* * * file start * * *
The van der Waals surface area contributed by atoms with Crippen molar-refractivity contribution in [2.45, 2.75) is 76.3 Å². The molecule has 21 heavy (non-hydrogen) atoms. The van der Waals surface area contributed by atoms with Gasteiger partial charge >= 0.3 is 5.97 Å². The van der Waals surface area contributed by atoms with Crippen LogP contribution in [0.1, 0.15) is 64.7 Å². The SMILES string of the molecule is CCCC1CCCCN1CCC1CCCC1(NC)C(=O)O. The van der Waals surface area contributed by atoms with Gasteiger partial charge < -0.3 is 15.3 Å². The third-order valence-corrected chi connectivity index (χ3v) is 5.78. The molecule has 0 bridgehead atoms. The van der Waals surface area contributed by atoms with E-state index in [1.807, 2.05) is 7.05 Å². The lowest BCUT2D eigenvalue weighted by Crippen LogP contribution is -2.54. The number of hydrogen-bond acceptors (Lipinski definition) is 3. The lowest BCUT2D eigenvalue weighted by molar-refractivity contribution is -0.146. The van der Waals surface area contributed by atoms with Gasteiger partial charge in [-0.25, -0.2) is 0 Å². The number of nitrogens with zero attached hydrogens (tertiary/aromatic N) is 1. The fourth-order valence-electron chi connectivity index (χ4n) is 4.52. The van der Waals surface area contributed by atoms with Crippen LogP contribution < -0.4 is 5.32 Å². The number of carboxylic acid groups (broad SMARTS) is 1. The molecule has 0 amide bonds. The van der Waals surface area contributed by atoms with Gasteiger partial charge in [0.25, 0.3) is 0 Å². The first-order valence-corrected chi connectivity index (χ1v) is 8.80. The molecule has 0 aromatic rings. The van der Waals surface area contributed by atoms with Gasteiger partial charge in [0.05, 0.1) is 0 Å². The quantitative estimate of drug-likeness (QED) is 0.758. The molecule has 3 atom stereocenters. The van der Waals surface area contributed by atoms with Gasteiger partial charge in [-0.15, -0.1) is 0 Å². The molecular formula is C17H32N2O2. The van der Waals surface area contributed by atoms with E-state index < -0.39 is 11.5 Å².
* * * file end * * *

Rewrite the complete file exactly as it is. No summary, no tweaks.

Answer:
The van der Waals surface area contributed by atoms with Crippen molar-refractivity contribution in [2.45, 2.75) is 76.3 Å². The molecule has 21 heavy (non-hydrogen) atoms. The van der Waals surface area contributed by atoms with Gasteiger partial charge >= 0.3 is 5.97 Å². The van der Waals surface area contributed by atoms with Crippen LogP contribution in [0.1, 0.15) is 64.7 Å². The SMILES string of the molecule is CCCC1CCCCN1CCC1CCCC1(NC)C(=O)O. The van der Waals surface area contributed by atoms with Gasteiger partial charge < -0.3 is 15.3 Å². The third-order valence-corrected chi connectivity index (χ3v) is 5.78. The molecule has 0 bridgehead atoms. The van der Waals surface area contributed by atoms with E-state index in [1.807, 2.05) is 7.05 Å². The lowest BCUT2D eigenvalue weighted by Crippen LogP contribution is -2.54. The number of hydrogen-bond acceptors (Lipinski definition) is 3. The lowest BCUT2D eigenvalue weighted by molar-refractivity contribution is -0.146. The van der Waals surface area contributed by atoms with Gasteiger partial charge in [-0.25, -0.2) is 0 Å². The number of nitrogens with zero attached hydrogens (tertiary/aromatic N) is 1. The fourth-order valence-electron chi connectivity index (χ4n) is 4.52. The van der Waals surface area contributed by atoms with Crippen LogP contribution < -0.4 is 5.32 Å². The number of carboxylic acid groups (broad SMARTS) is 1. The molecule has 0 amide bonds. The van der Waals surface area contributed by atoms with Gasteiger partial charge in [0.25, 0.3) is 0 Å². The first-order valence-corrected chi connectivity index (χ1v) is 8.80. The molecule has 0 aromatic rings. The van der Waals surface area contributed by atoms with Gasteiger partial charge in [0.05, 0.1) is 0 Å². The quantitative estimate of drug-likeness (QED) is 0.758. The molecule has 3 atom stereocenters. The van der Waals surface area contributed by atoms with Gasteiger partial charge in [-0.15, -0.1) is 0 Å². The molecular formula is C17H32N2O2. The van der Waals surface area contributed by atoms with E-state index < -0.39 is 11.5 Å².